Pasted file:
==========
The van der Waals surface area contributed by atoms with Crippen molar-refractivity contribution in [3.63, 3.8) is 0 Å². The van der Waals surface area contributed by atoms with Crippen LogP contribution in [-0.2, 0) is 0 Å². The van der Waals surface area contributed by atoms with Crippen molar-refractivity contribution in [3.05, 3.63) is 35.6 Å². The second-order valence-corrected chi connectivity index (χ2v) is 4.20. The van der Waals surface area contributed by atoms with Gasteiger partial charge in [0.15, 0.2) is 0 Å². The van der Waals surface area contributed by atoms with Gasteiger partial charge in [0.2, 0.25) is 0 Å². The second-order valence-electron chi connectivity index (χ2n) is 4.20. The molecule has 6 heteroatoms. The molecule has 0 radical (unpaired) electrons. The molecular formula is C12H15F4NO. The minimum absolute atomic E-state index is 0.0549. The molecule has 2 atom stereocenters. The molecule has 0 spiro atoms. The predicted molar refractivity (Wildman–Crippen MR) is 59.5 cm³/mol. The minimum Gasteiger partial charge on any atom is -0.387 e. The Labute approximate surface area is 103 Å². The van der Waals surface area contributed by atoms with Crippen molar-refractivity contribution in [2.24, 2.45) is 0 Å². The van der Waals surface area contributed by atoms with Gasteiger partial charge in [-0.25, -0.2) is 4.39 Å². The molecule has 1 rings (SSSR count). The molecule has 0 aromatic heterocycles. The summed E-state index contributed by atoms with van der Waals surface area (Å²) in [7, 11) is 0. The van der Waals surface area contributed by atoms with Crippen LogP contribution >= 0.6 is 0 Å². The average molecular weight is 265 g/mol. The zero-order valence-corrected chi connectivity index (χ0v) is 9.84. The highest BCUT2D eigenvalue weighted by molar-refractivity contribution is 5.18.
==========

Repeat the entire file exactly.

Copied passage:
The van der Waals surface area contributed by atoms with Crippen molar-refractivity contribution in [3.63, 3.8) is 0 Å². The van der Waals surface area contributed by atoms with Crippen LogP contribution in [-0.2, 0) is 0 Å². The van der Waals surface area contributed by atoms with Crippen molar-refractivity contribution in [3.05, 3.63) is 35.6 Å². The second-order valence-corrected chi connectivity index (χ2v) is 4.20. The van der Waals surface area contributed by atoms with Gasteiger partial charge in [0.15, 0.2) is 0 Å². The van der Waals surface area contributed by atoms with Gasteiger partial charge in [0.2, 0.25) is 0 Å². The second-order valence-electron chi connectivity index (χ2n) is 4.20. The molecule has 6 heteroatoms. The molecule has 0 radical (unpaired) electrons. The molecular formula is C12H15F4NO. The minimum absolute atomic E-state index is 0.0549. The molecule has 2 atom stereocenters. The molecule has 0 spiro atoms. The predicted molar refractivity (Wildman–Crippen MR) is 59.5 cm³/mol. The minimum Gasteiger partial charge on any atom is -0.387 e. The Labute approximate surface area is 103 Å². The van der Waals surface area contributed by atoms with Crippen molar-refractivity contribution in [2.24, 2.45) is 0 Å². The van der Waals surface area contributed by atoms with Gasteiger partial charge in [-0.25, -0.2) is 4.39 Å². The molecule has 1 rings (SSSR count). The molecule has 0 aromatic heterocycles. The summed E-state index contributed by atoms with van der Waals surface area (Å²) in [7, 11) is 0. The van der Waals surface area contributed by atoms with Crippen LogP contribution >= 0.6 is 0 Å². The average molecular weight is 265 g/mol. The zero-order valence-corrected chi connectivity index (χ0v) is 9.84. The highest BCUT2D eigenvalue weighted by molar-refractivity contribution is 5.18.